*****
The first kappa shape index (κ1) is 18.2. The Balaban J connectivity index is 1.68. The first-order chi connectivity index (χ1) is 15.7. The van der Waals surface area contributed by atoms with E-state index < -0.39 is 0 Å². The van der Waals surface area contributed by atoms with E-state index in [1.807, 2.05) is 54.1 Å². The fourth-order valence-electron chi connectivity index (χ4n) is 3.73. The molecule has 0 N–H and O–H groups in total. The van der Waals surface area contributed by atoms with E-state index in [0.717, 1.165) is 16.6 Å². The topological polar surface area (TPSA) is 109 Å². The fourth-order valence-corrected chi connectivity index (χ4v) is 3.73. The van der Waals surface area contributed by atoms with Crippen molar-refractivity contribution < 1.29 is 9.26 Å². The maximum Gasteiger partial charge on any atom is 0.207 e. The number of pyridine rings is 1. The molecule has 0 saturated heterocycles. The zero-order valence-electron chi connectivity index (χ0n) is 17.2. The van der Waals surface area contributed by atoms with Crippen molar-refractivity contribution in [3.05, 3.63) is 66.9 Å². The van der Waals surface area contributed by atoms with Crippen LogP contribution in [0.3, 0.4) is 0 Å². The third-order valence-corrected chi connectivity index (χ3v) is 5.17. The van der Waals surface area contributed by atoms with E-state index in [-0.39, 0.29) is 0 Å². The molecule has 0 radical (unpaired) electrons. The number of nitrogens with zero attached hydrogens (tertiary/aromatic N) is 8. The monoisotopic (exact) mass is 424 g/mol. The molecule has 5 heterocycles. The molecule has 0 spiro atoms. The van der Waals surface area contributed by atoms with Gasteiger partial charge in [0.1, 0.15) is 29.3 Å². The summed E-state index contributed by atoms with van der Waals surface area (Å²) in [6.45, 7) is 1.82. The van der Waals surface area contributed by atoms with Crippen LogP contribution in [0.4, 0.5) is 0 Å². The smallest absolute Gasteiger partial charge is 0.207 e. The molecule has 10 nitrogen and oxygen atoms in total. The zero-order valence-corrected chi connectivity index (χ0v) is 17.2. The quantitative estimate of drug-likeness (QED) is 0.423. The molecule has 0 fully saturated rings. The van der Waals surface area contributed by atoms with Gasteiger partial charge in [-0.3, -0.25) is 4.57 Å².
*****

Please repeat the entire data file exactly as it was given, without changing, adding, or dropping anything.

The first kappa shape index (κ1) is 18.2. The Balaban J connectivity index is 1.68. The first-order chi connectivity index (χ1) is 15.7. The van der Waals surface area contributed by atoms with E-state index < -0.39 is 0 Å². The van der Waals surface area contributed by atoms with E-state index in [1.807, 2.05) is 54.1 Å². The fourth-order valence-electron chi connectivity index (χ4n) is 3.73. The molecule has 0 N–H and O–H groups in total. The van der Waals surface area contributed by atoms with E-state index in [0.717, 1.165) is 16.6 Å². The topological polar surface area (TPSA) is 109 Å². The fourth-order valence-corrected chi connectivity index (χ4v) is 3.73. The van der Waals surface area contributed by atoms with Crippen molar-refractivity contribution < 1.29 is 9.26 Å². The maximum Gasteiger partial charge on any atom is 0.207 e. The number of pyridine rings is 1. The molecule has 0 saturated heterocycles. The zero-order valence-electron chi connectivity index (χ0n) is 17.2. The van der Waals surface area contributed by atoms with Crippen molar-refractivity contribution in [3.05, 3.63) is 66.9 Å². The van der Waals surface area contributed by atoms with Crippen LogP contribution in [0.3, 0.4) is 0 Å². The third-order valence-corrected chi connectivity index (χ3v) is 5.17. The van der Waals surface area contributed by atoms with E-state index in [-0.39, 0.29) is 0 Å². The molecule has 0 radical (unpaired) electrons. The number of nitrogens with zero attached hydrogens (tertiary/aromatic N) is 8. The monoisotopic (exact) mass is 424 g/mol. The molecule has 5 heterocycles. The molecule has 0 spiro atoms. The van der Waals surface area contributed by atoms with Gasteiger partial charge in [0.1, 0.15) is 29.3 Å². The summed E-state index contributed by atoms with van der Waals surface area (Å²) in [6.45, 7) is 1.82. The van der Waals surface area contributed by atoms with Crippen LogP contribution in [0.4, 0.5) is 0 Å². The smallest absolute Gasteiger partial charge is 0.207 e. The molecule has 10 nitrogen and oxygen atoms in total. The zero-order valence-corrected chi connectivity index (χ0v) is 17.2. The quantitative estimate of drug-likeness (QED) is 0.423. The molecule has 0 fully saturated rings. The van der Waals surface area contributed by atoms with Gasteiger partial charge in [-0.3, -0.25) is 4.57 Å².